When Nick receives a surprise visit from his brother Conrad, who is travelling across country to begin a new job and life with a suspiciously mysterious environmental company, he soon discovers his brother’s obsession with infamous cult leader Charles Manson. As Conrad drags him around Los Angeles to visit the historical hotspots of the two nights in August 1969 and snap some selfies at murder sites, the disturbing depths of his fixation become revealed.
Regardless of your personal opinions of his legacy, you can’t deny that Charles Manson has left a lasting impact on the American landscape. Were it not for the infamous murder spree that ended with his life imprisonment, it’s entirely possible he would have grown to be a counterculture icon embraced by all rather than an underground few.
Conrad’s fascination with Manson involves endlessly watching his TV interviews and espousing extracts of his personal philosophy, extending even to the point of modelling his appearance on the man. As the brothers travel around the city, his childish enthusiasm for being in the exact places where these horrific events took place becomes impossible for him to restrain, responding to people’s distaste for his morbid fascination as if their reactions were somehow utterly unreasonable. He perceives the murder victims as simply being in the wrong place at the wrong time, almost as if they were a small detail that should be overlooked, and should simply be written off as an unfortunate mistake that has tainted an otherwise worthy legacy. While it’s a point of view some people genuinely hold, being admired for your achievements does not excuse being guilty of horrific crimes and the punishment that follows. Nobody is ever going to argue that Ian Watkins will be best remembered as the narcissistic singer in Lostprophets.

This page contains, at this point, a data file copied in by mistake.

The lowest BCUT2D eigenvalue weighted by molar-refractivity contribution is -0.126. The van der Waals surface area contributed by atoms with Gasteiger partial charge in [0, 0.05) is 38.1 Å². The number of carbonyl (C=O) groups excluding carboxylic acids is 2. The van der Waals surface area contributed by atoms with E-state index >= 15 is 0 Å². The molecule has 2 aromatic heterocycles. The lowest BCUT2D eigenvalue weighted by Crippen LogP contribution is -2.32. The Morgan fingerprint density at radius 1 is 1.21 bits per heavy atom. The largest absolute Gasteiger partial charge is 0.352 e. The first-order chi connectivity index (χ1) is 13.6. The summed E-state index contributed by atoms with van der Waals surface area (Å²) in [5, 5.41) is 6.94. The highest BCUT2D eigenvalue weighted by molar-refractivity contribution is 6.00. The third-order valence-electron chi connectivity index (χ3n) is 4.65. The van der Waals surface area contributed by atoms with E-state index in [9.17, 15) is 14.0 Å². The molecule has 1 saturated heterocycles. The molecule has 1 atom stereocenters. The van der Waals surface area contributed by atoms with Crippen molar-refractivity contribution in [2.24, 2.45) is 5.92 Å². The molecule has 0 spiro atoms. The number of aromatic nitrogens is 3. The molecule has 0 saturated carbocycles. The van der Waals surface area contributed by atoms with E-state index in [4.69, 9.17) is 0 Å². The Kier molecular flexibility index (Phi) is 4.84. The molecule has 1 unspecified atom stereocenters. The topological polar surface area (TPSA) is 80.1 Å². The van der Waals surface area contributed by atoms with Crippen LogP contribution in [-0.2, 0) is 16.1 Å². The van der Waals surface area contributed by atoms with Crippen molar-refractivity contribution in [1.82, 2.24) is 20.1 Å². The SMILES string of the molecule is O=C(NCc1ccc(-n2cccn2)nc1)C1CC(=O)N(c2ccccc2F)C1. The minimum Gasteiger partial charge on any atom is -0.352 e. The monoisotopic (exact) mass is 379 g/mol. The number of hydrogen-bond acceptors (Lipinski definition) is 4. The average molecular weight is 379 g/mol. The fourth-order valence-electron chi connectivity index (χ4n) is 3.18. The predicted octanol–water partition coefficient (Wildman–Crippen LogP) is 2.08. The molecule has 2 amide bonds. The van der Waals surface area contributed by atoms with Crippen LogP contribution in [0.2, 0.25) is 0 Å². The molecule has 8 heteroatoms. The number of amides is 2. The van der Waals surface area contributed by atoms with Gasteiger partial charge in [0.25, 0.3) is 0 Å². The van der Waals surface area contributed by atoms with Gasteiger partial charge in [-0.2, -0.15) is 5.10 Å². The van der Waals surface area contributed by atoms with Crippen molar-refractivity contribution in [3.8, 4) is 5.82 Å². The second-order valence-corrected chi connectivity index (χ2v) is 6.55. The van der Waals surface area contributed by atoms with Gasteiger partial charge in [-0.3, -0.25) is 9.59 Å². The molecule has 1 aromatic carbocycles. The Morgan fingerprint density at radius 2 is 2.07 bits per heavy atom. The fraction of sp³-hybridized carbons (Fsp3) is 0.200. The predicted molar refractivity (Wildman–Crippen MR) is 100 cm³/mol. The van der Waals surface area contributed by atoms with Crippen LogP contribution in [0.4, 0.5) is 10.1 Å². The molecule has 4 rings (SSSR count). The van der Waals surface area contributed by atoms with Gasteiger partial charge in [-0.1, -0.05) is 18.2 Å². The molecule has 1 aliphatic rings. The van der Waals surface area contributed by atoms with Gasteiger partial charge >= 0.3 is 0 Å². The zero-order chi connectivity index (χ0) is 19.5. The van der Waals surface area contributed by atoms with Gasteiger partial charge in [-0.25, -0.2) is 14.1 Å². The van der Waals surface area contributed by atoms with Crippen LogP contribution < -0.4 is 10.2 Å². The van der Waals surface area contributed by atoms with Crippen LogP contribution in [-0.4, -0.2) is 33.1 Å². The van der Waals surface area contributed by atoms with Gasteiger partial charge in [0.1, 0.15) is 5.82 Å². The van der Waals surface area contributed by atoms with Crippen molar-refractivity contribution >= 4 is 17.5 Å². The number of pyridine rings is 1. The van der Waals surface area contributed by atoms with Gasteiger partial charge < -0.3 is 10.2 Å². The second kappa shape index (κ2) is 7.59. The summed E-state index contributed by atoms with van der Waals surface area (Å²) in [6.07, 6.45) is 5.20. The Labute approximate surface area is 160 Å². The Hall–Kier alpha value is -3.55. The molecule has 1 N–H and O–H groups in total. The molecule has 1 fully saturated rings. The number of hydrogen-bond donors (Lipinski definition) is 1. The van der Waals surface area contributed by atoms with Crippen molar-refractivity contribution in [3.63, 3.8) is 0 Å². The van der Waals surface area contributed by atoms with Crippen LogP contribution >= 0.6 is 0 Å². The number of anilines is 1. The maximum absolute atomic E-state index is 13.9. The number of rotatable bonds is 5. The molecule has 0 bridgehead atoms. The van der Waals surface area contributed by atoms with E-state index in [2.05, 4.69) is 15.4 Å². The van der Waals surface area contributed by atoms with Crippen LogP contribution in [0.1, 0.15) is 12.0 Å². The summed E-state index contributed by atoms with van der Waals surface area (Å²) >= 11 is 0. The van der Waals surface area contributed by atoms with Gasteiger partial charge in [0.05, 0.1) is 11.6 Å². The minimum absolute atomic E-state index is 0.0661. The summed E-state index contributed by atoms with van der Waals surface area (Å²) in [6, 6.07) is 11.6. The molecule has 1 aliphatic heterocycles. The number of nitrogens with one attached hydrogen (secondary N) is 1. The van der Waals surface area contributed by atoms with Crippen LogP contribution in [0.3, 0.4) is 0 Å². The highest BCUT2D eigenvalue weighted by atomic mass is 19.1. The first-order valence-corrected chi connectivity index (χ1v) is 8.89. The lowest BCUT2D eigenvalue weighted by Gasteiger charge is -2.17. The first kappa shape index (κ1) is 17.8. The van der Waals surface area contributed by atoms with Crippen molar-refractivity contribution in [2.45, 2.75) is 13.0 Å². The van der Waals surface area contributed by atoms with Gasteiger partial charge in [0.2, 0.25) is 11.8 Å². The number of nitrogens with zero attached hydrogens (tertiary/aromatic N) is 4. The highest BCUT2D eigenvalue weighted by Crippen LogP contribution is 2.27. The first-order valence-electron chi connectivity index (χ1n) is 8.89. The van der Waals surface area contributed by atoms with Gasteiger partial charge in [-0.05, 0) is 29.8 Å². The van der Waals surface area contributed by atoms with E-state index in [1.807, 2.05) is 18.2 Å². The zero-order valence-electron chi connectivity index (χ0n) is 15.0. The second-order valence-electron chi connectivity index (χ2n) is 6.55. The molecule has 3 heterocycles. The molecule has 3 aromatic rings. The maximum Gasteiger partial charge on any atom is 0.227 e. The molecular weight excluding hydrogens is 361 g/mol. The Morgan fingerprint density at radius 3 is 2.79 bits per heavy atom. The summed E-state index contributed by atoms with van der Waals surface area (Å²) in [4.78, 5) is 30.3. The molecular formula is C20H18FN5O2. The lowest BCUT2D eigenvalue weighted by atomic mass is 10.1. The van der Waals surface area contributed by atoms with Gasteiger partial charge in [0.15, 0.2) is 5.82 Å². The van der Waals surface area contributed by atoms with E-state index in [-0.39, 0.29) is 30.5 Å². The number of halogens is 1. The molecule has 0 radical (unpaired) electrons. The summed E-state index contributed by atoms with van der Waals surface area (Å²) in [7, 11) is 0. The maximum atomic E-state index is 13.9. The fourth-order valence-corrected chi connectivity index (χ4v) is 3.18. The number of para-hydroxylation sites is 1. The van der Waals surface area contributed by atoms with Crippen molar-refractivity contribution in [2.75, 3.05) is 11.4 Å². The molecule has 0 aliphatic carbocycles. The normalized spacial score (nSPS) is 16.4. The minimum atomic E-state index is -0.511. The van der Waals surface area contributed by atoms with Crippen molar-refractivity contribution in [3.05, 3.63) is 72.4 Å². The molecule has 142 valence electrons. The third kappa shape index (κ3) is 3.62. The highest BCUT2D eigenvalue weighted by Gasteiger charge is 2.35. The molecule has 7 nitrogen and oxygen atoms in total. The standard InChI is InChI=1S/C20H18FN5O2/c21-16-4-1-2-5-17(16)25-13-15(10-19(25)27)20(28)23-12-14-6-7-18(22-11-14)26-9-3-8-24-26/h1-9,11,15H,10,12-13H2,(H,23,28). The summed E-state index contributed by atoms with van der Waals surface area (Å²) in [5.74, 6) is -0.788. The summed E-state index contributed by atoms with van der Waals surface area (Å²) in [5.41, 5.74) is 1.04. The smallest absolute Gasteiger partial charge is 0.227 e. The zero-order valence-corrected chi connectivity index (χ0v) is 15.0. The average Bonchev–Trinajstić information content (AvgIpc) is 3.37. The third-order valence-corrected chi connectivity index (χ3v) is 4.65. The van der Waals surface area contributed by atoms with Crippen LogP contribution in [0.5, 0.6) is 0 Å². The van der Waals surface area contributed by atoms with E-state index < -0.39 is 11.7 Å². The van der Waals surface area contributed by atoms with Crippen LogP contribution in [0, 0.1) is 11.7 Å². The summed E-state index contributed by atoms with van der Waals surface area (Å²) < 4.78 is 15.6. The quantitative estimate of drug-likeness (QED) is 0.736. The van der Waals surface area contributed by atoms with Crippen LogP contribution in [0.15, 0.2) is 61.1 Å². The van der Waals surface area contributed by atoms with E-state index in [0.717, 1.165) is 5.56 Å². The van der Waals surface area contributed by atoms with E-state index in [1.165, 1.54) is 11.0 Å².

The film uses the discord to look at themes of sibling rivalry and make a statement that even family members have things they don’t know about each other. A couple of significant and unlikely turns take the story into dark and more than a little disturbing territory, and slightly distracts from the film’s primary intent of being an exploration of family fractures, while also acting as an examination into the philosophical sway Manson holds to this day.
MANSON FAMILY VACATION / CERT: TBC / DIRECTOR & SCREENPLAY: J. DAVIS / STARRING: JAY DUPLASS, LINAS PHILLIPS, LEONORA PITTS, TOBIN BELL, DAVIE-BLUE / RELEASE DATE: TBC
Expected Rating: 7 out of 10